Ban the Bag & Benefits of Farmers Markets
It's been a while since we discussed the plastic bag ban in Oregon. You know all those super thin shopping bags that wind up blowing through the air on windy days and getting stuck in trees. Bans on the bags go into effect in October for Ashland which will join Portland, Corvallis and Eugene. A statewide ban failed in the legislature last year and a campaign to get the bags banned in other cities has basically fizzled out due to the lack of community support.
We eat a lot of fresh produce in our house. Fruit and veggies from the local farmers market are by far the best buy. Carolyn Dimitri, professor of food studies at NYU Steinhardt says farmers markets are only a part of the solution to helping low-income families eat more fresh fruits and vegetables.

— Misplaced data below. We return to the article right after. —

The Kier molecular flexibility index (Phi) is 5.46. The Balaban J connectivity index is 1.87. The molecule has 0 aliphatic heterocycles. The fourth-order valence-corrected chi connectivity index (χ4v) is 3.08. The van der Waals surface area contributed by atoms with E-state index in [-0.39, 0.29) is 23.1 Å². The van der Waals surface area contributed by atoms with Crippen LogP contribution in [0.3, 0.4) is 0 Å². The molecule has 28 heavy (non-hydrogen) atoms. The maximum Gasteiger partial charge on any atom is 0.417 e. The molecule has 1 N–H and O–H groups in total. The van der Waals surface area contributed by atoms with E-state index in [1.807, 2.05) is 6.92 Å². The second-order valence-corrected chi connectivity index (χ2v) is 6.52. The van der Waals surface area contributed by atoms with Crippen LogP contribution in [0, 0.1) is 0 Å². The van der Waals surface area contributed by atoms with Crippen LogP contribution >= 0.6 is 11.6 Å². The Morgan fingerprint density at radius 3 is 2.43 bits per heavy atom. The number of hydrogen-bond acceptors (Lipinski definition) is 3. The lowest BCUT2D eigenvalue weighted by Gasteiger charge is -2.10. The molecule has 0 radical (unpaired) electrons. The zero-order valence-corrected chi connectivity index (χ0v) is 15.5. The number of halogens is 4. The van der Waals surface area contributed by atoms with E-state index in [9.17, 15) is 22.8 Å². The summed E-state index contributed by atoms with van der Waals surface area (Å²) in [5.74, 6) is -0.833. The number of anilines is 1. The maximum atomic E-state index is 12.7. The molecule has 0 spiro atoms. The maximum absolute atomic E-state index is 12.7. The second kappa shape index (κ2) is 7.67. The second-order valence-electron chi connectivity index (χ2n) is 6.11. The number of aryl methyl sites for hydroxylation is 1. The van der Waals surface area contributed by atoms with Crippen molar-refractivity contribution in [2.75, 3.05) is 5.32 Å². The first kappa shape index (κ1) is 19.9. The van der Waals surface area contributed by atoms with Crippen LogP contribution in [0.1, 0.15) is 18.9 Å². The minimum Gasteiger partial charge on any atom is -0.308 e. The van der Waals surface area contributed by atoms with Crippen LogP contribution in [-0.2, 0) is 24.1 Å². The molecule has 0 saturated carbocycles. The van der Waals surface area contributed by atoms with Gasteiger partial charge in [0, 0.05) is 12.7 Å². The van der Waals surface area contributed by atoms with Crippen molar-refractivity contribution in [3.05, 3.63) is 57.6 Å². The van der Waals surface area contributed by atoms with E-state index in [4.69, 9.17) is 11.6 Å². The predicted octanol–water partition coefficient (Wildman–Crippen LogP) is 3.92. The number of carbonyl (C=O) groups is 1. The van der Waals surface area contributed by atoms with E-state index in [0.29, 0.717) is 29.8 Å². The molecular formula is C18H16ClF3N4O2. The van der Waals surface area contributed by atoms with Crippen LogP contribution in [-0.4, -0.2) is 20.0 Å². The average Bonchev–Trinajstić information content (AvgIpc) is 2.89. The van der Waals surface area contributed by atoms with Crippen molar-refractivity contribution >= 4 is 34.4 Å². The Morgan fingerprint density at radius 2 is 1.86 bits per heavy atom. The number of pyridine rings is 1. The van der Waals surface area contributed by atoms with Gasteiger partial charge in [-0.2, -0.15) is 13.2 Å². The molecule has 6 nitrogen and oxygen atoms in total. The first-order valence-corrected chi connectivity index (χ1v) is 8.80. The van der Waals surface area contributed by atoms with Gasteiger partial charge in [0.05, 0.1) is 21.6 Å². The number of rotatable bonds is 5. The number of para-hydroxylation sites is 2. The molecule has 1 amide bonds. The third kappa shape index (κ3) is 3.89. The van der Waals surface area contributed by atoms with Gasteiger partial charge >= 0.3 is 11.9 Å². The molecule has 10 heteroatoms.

DIMITRI: I thing that people would be better off having a combination of new farmers markets and new food stores that had like a wide range of food as opposed to small convenience store which you often see in underserved neighborhoods that sell basically junk food and maybe there is some produce but it doesn't look very good.
Now, farmers, ranchers, scientists and others now have the tools they will need to put solid numbers on a farm's overall carbon footprint and how various farm and conservation practices would affect that footprint. Gary Crawford has more.
Thanks Gary. That's today's Northwest Report. I'm Greg Martin on the Ag Information Network.